UN team calls for end to use of children in conflict in Central African Republic

25 July 2011

The Security Council’s Working Group on Children and Armed Conflict has expressed concern over continuing violations of children’s rights in the Central African Republic (CAR) and urged all armed groups in the country to immediately halt the practice.

In a press statement issued today following the Working Group’s 31st meeting last month, the chair of the United Nations body urged all the groups to develop time-bound action plans on the removal of children armed groups, in line with the Council’s previous resolutions.

Specifically addressing the group known as the Armée Populaire pour la restauration de la République et de la Démocratie (APRD), the Working Group welcoming the removal of children from its ranks, urging it to ensure the “comprehensive and definitive release of all remaining children.”

Addressing the Union des Forces Démocratiques pour le Rassemblement (UFDR), the Front Démocratique du Peuple Centrafricain (FDPC) and the Mouvement des Libérateurs Centrafricains pour la Justice (MLJC), the Working Group voiced concern over ongoing recruitment of children and other violations against children and called upon the three groups to immediately cease the abuses enter into dialogue with the UN.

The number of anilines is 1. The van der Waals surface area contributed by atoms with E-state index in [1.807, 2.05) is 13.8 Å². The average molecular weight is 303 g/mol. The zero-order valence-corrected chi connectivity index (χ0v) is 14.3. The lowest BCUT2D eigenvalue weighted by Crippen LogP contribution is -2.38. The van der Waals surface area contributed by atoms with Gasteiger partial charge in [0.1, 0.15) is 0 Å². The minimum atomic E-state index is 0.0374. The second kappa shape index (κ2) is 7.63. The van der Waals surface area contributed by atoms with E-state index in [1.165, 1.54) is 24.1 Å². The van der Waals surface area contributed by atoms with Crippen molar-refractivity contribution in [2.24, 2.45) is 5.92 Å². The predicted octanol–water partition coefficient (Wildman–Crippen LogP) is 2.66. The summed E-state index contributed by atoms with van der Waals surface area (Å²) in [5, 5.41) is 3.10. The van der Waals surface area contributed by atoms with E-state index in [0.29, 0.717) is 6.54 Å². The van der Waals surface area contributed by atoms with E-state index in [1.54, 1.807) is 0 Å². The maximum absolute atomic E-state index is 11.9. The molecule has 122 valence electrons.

The Working Group also expressed concern over the lack of humanitarian access in areas under the control of the Convention des Patriotes pour la Justice et la Paix (CPJP) in the north-eastern part of the country, as well as persistent reports of recruitment and abuses of children.

The Working Group welcomed the announcement of a ceasefire by CPJP, and encouraged the faction to start dialogue with the Government with a view to signing the Libreville Comprehensive Peace Agreement.

It strongly condemned abuses against children committed against children by the Lord’s Resistance Army (LRA), including recruitment, rape and other forms of sexual violence and abductions in the south-eastern and eastern areas of CAR.

Addressing the Government, the Working Group expressed serious concern over the recruitment and use of children by local self-defence militias and called upon the authorities to reiterate their prohibition of the practice, ensure the immediate and unconditional release of all children associated with those groups, and to deny support for militias that recruit and use children.


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